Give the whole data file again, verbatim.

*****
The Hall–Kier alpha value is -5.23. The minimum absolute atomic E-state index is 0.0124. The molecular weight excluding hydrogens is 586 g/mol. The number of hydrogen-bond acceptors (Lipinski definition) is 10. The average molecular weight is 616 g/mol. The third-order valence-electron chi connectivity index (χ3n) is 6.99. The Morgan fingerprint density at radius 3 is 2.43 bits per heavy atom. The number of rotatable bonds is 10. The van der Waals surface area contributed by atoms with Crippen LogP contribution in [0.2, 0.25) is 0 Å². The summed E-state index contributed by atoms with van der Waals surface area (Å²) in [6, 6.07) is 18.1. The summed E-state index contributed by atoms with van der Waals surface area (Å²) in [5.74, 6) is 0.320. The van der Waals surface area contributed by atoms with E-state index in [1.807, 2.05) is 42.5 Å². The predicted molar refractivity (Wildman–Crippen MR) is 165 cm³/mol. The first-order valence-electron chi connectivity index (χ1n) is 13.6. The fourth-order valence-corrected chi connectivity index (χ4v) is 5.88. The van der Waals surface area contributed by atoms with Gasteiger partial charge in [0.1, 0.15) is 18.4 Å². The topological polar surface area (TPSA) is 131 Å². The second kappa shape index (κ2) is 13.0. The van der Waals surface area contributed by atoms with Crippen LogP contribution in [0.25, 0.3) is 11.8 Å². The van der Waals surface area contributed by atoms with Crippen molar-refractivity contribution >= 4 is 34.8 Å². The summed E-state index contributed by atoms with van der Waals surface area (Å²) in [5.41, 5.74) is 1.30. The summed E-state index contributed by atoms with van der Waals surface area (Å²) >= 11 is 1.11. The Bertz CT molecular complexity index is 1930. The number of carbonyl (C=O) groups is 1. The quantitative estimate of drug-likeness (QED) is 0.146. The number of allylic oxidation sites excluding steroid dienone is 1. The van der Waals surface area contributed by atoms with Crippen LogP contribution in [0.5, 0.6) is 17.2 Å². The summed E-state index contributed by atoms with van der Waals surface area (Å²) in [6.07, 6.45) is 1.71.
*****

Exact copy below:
The Hall–Kier alpha value is -5.23. The minimum absolute atomic E-state index is 0.0124. The molecular weight excluding hydrogens is 586 g/mol. The number of hydrogen-bond acceptors (Lipinski definition) is 10. The average molecular weight is 616 g/mol. The third-order valence-electron chi connectivity index (χ3n) is 6.99. The Morgan fingerprint density at radius 3 is 2.43 bits per heavy atom. The number of rotatable bonds is 10. The van der Waals surface area contributed by atoms with Crippen LogP contribution in [0.2, 0.25) is 0 Å². The summed E-state index contributed by atoms with van der Waals surface area (Å²) in [6, 6.07) is 18.1. The summed E-state index contributed by atoms with van der Waals surface area (Å²) in [5.74, 6) is 0.320. The van der Waals surface area contributed by atoms with E-state index in [1.807, 2.05) is 42.5 Å². The predicted molar refractivity (Wildman–Crippen MR) is 165 cm³/mol. The first-order valence-electron chi connectivity index (χ1n) is 13.6. The fourth-order valence-corrected chi connectivity index (χ4v) is 5.88. The van der Waals surface area contributed by atoms with Gasteiger partial charge in [0.1, 0.15) is 18.4 Å². The topological polar surface area (TPSA) is 131 Å². The second kappa shape index (κ2) is 13.0. The van der Waals surface area contributed by atoms with Crippen LogP contribution in [0.25, 0.3) is 11.8 Å². The van der Waals surface area contributed by atoms with Crippen molar-refractivity contribution >= 4 is 34.8 Å². The summed E-state index contributed by atoms with van der Waals surface area (Å²) in [5.41, 5.74) is 1.30. The summed E-state index contributed by atoms with van der Waals surface area (Å²) >= 11 is 1.11. The Bertz CT molecular complexity index is 1930. The number of carbonyl (C=O) groups is 1. The quantitative estimate of drug-likeness (QED) is 0.146. The number of allylic oxidation sites excluding steroid dienone is 1. The van der Waals surface area contributed by atoms with Crippen LogP contribution in [0.5, 0.6) is 17.2 Å². The summed E-state index contributed by atoms with van der Waals surface area (Å²) in [6.07, 6.45) is 1.71.